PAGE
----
Just when you think the bible is giving you shallow travel directions it opens up a deep picture. The Gospel reading this week (Matthew 14:22-33) starts with those travel directions. The crowds have been fed, but as the disciples had remarked earlier, it is late in the day. Even later after 5000 have eaten. And Jesus knows what the crowds want to do – make him king. So, “Immediately Jesus made the disciples get into the boat and go before him to the other side.” And, “after he dismissed the crowds, he went up on the mountain by himself.” How exactly does Jesus dismiss the crowd that wants to make him King? We don’t know. Why does he force the disciples into the boat? Maybe because they would have been just as much caught up in making him king, but we don’t know. But if we stop to ponder the scene, it is quite a view of the Christian life.
First, Jesus has sent us out at night onto the chaos of the waters. And somehow this is for our good. Even though we might end up “a long way from the land, beaten by the waves, and the wind was against them, in the fourth watch of the night.” That fourth watch is the metaphorical 3 AM. If you are a horror fan, you know everything bad happens at 3 AM. If you are a worrier or an insomniac, and you are up at 3 AM, it has not been a good day or night and neither will the fast approaching day be good. We know what this feels like. It is dark and we are exhausted and all the creepies come out. Why did you send me to this place alone?
But the second part is the recognition that we are never really alone. Jesus on the mountain top – with apparently Moses’ 120 year old eagle eyes – has them on his disciples. Mark’s gospel is explicit, “he saw they were making headway painfully (Mark 6:48).” The eyes of God are always upon those he loves. And his compassion – his guts being churned – are not just for the crowds. “In the fourth watch of the night he came to them walking on the sea.” The chaos and darkness of the sea have no power over this one. He walks on them. What are our reactions when God acts?
The first one, “they were terrified and said ‘it is a ghost!’” We expect the bad. We expect the creepies that have come out to finish us off. This is what the world does; it finishes off the weak and exhausted. Of course lurking in the background there is that saying it is a ghost is easier than saying “our deliverance has come.” Because if what comes to us at 3 AM is God, that comes with demands, with strings attached. Not the least being that he has witnessed our state. Jesus answers all this with the affirmative, “Take heart; It is I.” And yes, our translators wimp out. “Take Heart, I AM.” The Almighty has been watching and has come for you.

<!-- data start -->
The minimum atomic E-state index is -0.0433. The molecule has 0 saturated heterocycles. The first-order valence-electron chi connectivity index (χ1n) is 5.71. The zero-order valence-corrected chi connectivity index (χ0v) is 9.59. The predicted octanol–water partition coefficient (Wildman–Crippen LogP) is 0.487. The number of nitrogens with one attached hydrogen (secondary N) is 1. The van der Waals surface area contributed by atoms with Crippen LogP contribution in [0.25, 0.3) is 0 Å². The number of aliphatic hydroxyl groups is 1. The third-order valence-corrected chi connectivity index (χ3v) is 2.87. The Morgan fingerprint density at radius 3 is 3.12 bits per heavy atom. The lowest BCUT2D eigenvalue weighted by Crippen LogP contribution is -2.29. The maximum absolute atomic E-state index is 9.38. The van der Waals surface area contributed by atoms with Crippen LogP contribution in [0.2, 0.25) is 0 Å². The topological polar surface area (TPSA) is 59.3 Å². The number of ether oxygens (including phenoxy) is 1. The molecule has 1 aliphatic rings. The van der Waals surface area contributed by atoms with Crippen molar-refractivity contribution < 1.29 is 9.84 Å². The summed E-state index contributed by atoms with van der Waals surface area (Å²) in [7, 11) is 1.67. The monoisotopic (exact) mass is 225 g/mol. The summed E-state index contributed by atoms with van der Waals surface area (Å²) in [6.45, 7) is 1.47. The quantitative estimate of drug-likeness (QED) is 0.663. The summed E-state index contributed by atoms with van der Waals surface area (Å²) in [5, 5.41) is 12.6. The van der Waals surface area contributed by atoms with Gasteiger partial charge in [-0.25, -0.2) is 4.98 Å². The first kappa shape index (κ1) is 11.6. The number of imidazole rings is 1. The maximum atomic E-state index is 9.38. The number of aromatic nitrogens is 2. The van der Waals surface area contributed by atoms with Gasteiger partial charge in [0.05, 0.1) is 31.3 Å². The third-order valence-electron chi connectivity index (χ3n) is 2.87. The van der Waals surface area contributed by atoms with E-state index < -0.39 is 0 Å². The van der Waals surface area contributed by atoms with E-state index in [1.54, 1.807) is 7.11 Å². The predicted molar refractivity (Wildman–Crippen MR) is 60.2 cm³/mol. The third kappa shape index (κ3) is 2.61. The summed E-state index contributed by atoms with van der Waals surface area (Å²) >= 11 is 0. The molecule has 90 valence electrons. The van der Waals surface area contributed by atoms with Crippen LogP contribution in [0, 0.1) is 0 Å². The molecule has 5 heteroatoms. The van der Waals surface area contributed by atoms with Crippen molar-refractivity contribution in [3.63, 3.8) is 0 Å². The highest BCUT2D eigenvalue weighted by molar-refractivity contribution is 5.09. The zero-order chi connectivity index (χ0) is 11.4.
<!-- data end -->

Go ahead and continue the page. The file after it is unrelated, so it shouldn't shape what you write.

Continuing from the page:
The second one, “Lord, if it is you, command me to come to you on the water.” Ok God, I’m not sure about this, so tell me to get out of this perfectly good boat you placed me in, and walk by myself over the chaos to you. Yeah, we don’t think too good at 3 AM. But Jesus goes with it, maybe for the same reason he sent them in the first place. Of course we were not meant to be on the waters outside of the boat. And that is not because we can’t. Peter does manage it for a couple of steps. But then we always “see the wind” and the fear returns.
So what does Jesus do? Grabs Peter, puts him back in the boat, and joins the rest, who all then worship him. We are meant to be in the boat (please see the church). We are meant to be with each other. And yes the boat is sent out on rough seas, but God sees it. And Christ comes and is with us and the winds cease. When we see God at 3 AM, we know. He has not sent us out alone, and He Is.